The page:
Motion to Amend the Pleadings
Before we resolve the issues raised at trial, we consider a motion filed by petitioner Jane E. Friedman subsequent to trial. Her motion requests leave to amend the pleadings to conform to the evidence pursuant to Rule 41(b)(1) in order that she may raise the issue of whether she is an innocent spouse under section 6013(e). Rule 41(b) permits the Court to conform the pleadings to the evidence "When issues not raised by the pleadings are tried by express or implied consent of the parties".
For an innocent spouse to be relieved of liability, section 6013(e) requires the following: (1) A joint return must have been made by the spouses for the taxable year in issue; (2) on such return, a substantial understatement of tax must exist which is attributable to grossly erroneous items of one spouse; (3) the other spouse must establish that in signing the return he or she did not know and had no reason to know that such substantial understatement existed; and (4) taking into account all facts and circumstances, it must be inequitable to hold the other spouse liable for the deficiency.
In her motion, petitioner Jane E. Friedman contends that petitioner's testimony that he was the owner of FICOR, Ltd. is sufficient to establish that she is an innocent spouse. At trial, no evidence was introduced which would establish that Mrs. Friedman did not know or have reason to know of the deductions taken on petitioners' return for taxable year 1985, and no evidence was introduced which would establish any inequity in holding her liable for the deficiency. Consequently, even if we were to allow her to raise the innocent spouse issue at such a late date, the record would not contain evidence necessary to establish that the requirements of section 6013(e) have been met. We therefore deny Mrs. Friedman's motion to amend the pleadings to conform to the evidence.
Respondent denied petitioners' bad debt deduction for the reason that petitioner's payments on the guarantees of Mr. West's debts were not in connection with any trade or business.
Section 166(a)(1) permits ordinary deductions for debts which become worthless within the taxable year. For an individual, however, worthless debts which are nonbusiness debts are considered to be short-term capital losses which are subject to limitation under sections 1211 and 1212. Sec. 166(d)(1)(B); sec. 1.166-5(a)(2), Income Tax Regs. Nonbusiness debts are defined as debts other than (A) "a debt created or acquired * * * in connection with a trade or business of the taxpayer", or (B) a debt for which the taxpayer's trade or business incurs the loss. Sec. 166(d)(2), The Supreme Court has defined the phrase "trade or business" as follows:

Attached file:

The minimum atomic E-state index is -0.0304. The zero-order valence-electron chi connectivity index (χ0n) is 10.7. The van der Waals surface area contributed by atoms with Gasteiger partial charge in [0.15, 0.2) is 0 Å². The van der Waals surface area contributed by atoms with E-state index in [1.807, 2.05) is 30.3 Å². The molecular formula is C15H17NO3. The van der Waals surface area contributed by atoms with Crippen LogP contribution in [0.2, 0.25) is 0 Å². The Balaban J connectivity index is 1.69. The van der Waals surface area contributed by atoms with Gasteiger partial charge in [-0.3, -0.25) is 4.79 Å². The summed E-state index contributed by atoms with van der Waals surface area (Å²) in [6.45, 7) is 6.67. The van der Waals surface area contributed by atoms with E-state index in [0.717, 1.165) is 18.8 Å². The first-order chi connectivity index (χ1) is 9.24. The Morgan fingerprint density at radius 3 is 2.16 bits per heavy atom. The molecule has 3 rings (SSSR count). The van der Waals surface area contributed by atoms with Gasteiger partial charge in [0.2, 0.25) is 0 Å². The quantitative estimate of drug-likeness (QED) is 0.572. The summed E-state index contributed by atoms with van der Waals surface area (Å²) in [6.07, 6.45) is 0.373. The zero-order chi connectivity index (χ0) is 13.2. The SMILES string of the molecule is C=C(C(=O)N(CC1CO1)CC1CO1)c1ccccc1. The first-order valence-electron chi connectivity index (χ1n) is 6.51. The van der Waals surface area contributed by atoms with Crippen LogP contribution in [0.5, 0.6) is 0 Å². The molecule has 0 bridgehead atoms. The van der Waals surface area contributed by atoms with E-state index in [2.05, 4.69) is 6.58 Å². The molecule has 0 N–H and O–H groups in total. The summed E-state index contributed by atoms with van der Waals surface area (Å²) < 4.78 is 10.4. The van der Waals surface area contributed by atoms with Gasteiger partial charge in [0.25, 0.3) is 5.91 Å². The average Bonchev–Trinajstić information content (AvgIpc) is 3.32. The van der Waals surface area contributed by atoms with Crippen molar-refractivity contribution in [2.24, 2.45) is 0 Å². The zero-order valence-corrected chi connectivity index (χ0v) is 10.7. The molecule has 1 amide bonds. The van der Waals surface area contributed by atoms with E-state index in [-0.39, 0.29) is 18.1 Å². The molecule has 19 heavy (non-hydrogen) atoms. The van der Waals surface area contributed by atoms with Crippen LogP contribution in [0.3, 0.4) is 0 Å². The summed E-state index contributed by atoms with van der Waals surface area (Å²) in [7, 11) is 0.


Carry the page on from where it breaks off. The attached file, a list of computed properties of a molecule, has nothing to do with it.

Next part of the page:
to be engaged in a trade or business, the taxpayer must be involved in the activity with continuity and regularity and * * * the taxpayer's primary purpose for engaging in the activity must be for income or profit. * * * Sporadic activity, a hobby, or an amusement diversion does not qualify.
Commissioner v. Groetzinger [66-1 USTC ╤ 9414], 480 U.S. 23, 35 (1987). Whether activities of an individual constitute carrying on a trade or business is a question of fact. Higgins v. Commissioner [41-1 USTC ╤ 9233], 312 U.S. 212, 217 (1941). Petitioners bear the burden of proof. Rule 142(a); see United States v. Generes [72-1 USTC ╤ 9259], 405 U.S. 93 (1972).
The record in the instant case does not establish that petitioner's "lending" activities were carried on as part of a trade or business. We think that some of petitioners' difficulty in proving their case stems from the fact that petitioners spent nearly all of their time at trial offering proof that petitioner's files had been destroyed, rather than devoting their efforts to the substantive issue of whether petitioner was engaged in a trade or business with respect to his lending activities. We are sensitive to petitioners' plight of having to prove their case without the benefit of all of petitioner's records. Nonetheless, petitioners made no attempt to reconstruct petitioner's lending activities through the witnesses who were listed on petitioners' trial memorandum as having information concerning such activities. Absent explanation, it is presumed that the testimony of such witnesses would be unfavorable. Wichita Terminal Elevator Co. v. Commissioner [Dec. 15,171], 6 T.C. 1158, 1165 (1946), affd. 162 F.2d 513 (10th Cir. 1947). Petitioner's accountant testified that he saw the records for both petitioner's law practice and petitioner's lending activities, but he did not give any specifics with respect to such activity. Petitioner himself failed to testify at any length about such activities, or even how often he guaranteed loans for Mr. West. The shortcomings in petitioners' case that we have highlighted are particularly noteworthy in view of the fact that petitioner is an attorney who should be responsive to questions involving burden of proof. The record simply contains insufficient credible evidence to convince us that petitioner was engaged in the trade or business of lending money or of guaranteeing loans, or that his guarantees of the bank's loan to Mr. West were part of any trade or business conducted by petitioner. Consequently, we hold that petitioners have failed to carry their burden of proof on such issue.